Figure 1

Neck skin defect with great vessels exposure after wide excision and radical neck dissection.

Figure 2

A 10 × 6 cm pedicle pectoralis major musculocutaneous flap was laid out over the left chest wall where modified radical mastectomy had been performed more than 20 years earlier (A). After harvesting, blood circulation of the flap was confirmed ...

Figure 3

Six months after surgery, the pedicle pectoralis major musculocutaneous flap survived well despite adjuvant radiotherapy (A) and the donor site was stable (B).

3. Discussion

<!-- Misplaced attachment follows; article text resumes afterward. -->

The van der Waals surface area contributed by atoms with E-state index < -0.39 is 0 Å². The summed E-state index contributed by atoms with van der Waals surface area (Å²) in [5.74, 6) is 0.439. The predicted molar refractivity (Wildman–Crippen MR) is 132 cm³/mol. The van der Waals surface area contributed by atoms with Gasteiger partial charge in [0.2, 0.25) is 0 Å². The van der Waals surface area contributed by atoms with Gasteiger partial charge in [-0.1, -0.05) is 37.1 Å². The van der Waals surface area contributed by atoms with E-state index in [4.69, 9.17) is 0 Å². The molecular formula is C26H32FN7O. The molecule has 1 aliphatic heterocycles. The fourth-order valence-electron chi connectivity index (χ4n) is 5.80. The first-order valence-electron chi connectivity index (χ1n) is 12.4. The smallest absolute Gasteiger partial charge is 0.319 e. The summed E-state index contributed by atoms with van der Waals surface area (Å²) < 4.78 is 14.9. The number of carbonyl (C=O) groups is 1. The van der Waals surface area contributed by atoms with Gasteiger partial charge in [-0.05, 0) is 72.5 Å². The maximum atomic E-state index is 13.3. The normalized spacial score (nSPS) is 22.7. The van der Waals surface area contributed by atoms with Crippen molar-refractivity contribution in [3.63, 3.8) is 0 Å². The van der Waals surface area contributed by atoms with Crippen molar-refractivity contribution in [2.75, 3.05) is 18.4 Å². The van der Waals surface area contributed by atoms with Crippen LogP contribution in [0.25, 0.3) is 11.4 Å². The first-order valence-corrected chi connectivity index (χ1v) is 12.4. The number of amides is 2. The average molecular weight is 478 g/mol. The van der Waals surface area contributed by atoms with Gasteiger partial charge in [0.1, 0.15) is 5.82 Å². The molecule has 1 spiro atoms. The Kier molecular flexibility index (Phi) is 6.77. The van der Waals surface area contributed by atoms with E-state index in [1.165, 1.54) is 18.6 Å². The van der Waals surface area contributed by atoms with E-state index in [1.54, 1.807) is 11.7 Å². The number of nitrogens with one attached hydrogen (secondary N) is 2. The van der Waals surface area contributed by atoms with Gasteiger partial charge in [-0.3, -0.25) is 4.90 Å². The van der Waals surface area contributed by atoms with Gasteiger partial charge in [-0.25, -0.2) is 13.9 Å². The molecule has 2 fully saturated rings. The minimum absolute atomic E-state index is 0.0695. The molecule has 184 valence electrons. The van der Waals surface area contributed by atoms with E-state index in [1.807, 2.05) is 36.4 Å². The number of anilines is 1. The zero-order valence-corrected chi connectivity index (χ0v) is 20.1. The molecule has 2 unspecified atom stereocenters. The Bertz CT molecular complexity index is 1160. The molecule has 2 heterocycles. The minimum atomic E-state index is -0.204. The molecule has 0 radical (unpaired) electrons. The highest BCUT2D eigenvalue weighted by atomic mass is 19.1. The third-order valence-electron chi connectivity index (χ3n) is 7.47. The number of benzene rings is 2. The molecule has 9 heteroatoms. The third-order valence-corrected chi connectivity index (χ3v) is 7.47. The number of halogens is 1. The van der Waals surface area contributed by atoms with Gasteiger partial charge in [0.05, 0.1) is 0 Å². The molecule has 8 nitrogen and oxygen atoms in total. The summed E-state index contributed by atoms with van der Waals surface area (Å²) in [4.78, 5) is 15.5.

The PMMC flap procedure was originally developed by Dr Ariyan in 1979 and has been widely used in the reconstruction of head and neck defects.[1,2] Advantages of the PMMC flap include the adequate size, ease of harvesting, low donor-site morbidity, and proximity to the head and neck region. A cutaneous paddle can be used to reconstruct oral mucosa, skin, or both. Despite the recent advances in free flap surgery, the pedicle PMMC flap maintains a role in head and neck reconstruction, especially in conditions where free flaps fail or are contraindicated. In this case, we chose a pedicle PMMC flap for reconstruction because of the age of the patient and the diabetes mellitus comorbidity. The advantages of this procedure compared with a free flap are the shorter operation time, less donor site morbidity, and less need for postoperative intensive care and monitoring.